"With no taste buds and no saliva glands I need a little bit of this to help me get the appetite I need to eat. It's a pain remedy as well", Mackey said.
Mackey says he doesn't wish cancer on anyone and doesn't understand how people think he's at an advantage, but he knows several mushers have complained about him.
"I think this is where they feel the sport's led and came to, and I think it's kind of unfortunate," he said. "This is a dog race and the dogs should be the number one concern."
Hooley says he believes Mackey is the reason so many mushers requested testing along the trail.
"Do we think there is a drug problem associated with the race? We don't think so, but this will certainly answer this question," Hooley said.
Workplace, Inc. is donating its services -- an important contribution to the cash-strapped Iditarod -- and will conduct urine tests for several different types of drugs including marijuana, hashish, cocaine, amphetamines and methamphetamine. Mushers could apply for a therapeutic use exemption, or TUE.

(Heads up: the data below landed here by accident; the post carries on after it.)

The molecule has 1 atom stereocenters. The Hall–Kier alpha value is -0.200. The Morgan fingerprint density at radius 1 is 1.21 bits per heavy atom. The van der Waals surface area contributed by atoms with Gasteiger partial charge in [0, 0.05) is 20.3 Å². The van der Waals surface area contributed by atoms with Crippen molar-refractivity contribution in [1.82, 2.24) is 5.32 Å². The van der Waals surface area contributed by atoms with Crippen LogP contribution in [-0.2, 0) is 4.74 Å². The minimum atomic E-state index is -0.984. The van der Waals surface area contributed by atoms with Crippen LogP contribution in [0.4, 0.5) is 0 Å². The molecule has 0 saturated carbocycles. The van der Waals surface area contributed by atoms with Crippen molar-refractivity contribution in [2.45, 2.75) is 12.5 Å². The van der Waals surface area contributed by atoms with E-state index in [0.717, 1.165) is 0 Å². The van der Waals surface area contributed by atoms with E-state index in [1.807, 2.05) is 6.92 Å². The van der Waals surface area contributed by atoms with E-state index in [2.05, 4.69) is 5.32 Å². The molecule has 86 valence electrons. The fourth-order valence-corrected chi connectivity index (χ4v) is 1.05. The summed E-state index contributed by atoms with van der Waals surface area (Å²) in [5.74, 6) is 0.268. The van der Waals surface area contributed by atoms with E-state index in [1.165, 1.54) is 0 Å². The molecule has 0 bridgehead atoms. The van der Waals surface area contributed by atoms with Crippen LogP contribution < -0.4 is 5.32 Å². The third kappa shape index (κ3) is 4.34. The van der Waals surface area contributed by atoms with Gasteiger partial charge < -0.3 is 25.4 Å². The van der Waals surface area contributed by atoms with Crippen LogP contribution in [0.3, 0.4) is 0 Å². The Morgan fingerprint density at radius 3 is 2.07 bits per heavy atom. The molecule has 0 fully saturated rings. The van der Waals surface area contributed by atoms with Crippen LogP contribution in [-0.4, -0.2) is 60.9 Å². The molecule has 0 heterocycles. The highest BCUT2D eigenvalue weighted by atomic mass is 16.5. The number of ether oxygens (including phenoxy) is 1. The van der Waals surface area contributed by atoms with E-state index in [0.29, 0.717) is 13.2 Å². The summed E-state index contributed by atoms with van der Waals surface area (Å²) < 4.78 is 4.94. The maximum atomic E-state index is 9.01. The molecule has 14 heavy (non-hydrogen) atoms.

The tests will take place somewhere along the trail, but race officials will not say where or when. Hooley also says every musher will be tested, not just certain mushers.
"We felt it was important to test the entire field because we are saying it's important to apply this evenly across the board", he said.
It's going to take at least two days to process the results. Hooley says if anyone tests positive they could be disqualified from the race.
Mackey says he has TUE for the drug Marinol, which contains synthetic THC, the active ingredient in marijuana. He says he won't be using any other drugs.
"I don't want to jeopardize the chances of winning a new truck or the fourth title in the Iditarod," Mackey said. "Some people think there are a lot of things going on on the trail for the mushers. That I can't say is happening, I have no idea, so we have to go by the rules, abide by the rules and that's just the way it is."
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